Diversidade bacteriana em cavidade oral e retal de mico-leão-preto Leontopithecus chrysopygus (Mikan, 1823)
Fatoretto, Bruna Talita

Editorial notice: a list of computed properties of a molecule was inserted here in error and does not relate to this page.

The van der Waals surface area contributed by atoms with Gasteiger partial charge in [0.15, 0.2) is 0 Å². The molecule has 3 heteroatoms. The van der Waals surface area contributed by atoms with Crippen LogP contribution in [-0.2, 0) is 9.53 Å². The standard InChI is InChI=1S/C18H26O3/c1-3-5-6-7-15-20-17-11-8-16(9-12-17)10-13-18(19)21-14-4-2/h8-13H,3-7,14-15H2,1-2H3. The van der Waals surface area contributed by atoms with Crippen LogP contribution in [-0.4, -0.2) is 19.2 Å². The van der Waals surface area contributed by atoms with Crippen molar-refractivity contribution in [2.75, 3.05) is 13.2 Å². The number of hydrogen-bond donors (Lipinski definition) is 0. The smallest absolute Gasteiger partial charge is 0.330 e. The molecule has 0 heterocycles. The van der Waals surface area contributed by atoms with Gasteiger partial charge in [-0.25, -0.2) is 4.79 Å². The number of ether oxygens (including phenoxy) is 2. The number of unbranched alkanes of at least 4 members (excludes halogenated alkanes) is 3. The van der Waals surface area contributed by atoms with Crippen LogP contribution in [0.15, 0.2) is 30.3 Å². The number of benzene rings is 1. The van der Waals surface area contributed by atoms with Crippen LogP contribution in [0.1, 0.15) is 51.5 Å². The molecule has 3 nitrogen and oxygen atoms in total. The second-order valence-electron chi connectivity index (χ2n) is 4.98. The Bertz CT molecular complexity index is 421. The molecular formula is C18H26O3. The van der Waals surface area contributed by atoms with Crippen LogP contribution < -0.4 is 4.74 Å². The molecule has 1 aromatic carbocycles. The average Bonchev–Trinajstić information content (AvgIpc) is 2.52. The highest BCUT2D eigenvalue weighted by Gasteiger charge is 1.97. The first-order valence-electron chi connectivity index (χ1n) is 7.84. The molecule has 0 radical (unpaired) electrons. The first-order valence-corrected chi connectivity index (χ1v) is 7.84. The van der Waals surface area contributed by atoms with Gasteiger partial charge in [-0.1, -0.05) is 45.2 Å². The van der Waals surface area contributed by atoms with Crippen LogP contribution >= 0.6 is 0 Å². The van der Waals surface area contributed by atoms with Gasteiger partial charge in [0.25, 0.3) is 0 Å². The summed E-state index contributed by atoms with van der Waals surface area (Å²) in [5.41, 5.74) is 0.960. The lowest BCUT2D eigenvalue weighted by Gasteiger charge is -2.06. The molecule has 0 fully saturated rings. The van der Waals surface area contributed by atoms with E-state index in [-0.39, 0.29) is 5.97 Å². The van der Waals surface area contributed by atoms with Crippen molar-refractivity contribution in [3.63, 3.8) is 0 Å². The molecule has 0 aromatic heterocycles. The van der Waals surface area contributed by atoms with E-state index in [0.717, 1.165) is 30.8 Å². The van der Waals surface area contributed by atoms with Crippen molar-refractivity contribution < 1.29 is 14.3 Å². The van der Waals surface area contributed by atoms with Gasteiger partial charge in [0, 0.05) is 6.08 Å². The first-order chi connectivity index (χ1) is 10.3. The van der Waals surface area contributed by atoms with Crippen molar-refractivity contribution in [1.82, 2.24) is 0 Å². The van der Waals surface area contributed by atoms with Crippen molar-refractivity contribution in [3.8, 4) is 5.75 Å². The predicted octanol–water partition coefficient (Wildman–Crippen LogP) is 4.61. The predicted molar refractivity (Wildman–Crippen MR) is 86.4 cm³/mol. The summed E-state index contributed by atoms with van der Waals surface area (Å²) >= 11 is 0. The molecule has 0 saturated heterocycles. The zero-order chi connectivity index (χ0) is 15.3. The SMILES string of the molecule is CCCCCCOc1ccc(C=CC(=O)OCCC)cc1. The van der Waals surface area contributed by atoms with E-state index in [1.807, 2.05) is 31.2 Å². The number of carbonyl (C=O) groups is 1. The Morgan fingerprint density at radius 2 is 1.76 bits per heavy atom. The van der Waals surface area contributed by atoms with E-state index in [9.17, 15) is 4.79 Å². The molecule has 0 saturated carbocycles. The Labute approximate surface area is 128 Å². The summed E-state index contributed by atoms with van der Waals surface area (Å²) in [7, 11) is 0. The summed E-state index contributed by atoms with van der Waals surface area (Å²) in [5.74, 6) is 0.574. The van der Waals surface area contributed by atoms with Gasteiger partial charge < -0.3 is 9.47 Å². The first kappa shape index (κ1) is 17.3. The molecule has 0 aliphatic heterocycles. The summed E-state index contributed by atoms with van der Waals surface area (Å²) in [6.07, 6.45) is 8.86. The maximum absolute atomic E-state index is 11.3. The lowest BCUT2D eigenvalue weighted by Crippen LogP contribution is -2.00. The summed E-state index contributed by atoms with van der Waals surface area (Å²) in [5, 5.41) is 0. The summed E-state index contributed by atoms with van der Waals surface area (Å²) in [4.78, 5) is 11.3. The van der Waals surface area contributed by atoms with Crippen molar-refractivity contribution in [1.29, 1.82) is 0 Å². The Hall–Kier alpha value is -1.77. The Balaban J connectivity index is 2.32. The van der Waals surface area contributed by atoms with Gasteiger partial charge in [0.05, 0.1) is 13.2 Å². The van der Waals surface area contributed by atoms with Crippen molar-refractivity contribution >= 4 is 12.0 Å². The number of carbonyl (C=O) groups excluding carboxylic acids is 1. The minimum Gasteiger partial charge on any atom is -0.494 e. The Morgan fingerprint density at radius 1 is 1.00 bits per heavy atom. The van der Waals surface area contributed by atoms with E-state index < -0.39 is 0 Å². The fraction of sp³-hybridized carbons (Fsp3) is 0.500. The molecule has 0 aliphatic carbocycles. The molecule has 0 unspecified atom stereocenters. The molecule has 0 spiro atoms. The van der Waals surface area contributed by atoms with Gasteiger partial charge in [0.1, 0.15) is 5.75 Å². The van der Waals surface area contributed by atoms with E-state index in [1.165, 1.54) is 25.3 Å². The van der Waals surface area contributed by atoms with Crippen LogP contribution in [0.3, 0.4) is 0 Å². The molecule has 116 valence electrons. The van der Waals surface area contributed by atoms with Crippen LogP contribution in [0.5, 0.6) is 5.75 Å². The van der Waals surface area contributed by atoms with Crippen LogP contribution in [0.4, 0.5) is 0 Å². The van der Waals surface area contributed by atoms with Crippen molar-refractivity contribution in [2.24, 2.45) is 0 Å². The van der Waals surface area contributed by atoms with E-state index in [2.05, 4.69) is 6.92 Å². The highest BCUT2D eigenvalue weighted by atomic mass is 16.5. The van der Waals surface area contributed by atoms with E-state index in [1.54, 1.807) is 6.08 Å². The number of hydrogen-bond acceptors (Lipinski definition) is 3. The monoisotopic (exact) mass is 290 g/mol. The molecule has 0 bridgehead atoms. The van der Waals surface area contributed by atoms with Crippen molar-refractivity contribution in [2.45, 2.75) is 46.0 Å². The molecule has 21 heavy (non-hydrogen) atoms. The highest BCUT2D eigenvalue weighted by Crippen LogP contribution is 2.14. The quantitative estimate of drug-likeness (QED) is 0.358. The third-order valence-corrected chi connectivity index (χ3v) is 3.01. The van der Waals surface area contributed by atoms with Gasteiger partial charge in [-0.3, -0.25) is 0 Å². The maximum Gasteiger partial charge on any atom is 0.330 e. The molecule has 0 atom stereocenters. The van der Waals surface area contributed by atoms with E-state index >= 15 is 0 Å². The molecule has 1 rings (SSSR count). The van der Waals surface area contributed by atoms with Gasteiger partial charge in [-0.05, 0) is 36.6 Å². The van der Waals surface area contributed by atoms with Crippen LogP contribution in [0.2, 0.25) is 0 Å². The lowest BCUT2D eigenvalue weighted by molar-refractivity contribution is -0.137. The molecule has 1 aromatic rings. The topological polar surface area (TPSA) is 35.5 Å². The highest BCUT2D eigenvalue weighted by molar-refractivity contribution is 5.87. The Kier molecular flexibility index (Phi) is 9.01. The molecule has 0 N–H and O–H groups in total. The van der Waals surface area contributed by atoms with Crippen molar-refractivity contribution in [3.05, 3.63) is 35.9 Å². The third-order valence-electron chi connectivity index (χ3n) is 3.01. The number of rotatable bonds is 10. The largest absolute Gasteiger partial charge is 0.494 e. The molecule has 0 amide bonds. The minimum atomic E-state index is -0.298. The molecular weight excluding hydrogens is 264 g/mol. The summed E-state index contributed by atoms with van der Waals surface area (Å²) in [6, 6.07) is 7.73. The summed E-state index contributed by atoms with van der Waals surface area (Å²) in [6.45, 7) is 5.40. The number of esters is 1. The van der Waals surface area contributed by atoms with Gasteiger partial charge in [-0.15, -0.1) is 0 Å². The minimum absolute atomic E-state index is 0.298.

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The black lion tamarin, Leontopithecus chrysopygus is an endangered primate species, restricted to fragments of the Atlantic Forest in the State of São Paulo, Brazil. Information on microbiology, epidemiology and pathogens transmission are scarce and the aim of this study was to describe the bacterial diversity in the oral and rectal cavities of free-ranging (in situ) and captive (ex situ) animals. For identification of bacterial isolates, we used Matrix-assisted laser desorption / ionization time-of-flight mass spectrometry (MALDI-TOF), Gram stain and Polymerase Chain Reaction (PCR). A total of 249 bacterial isolates were studied and the results revealed a different profile of bacterial diversity between in situ and ex situ animals. In total, 19 bacteria genera were found and the most frequent genera in captive animals were: Escherichia, Neisseria, Streptococcus, Proteus, Enterobacter; and in free-ranging animals were: Bacillus, Staphylococcus, Enterococcus and Pseudomonas. There are no reports in the literature regarding the identification of Cronobacter sp., Delftia sp., Kocuria sp., Lysinibacillus sp., Neisseria sp., Paenibacillus sp. in Leontopithecus chrysopygus, which are presented in this study for the first time. Bacterial with pathogenic potential were found and this work demonstrated the importance of identifying these microorganisms for future management and conservation practices.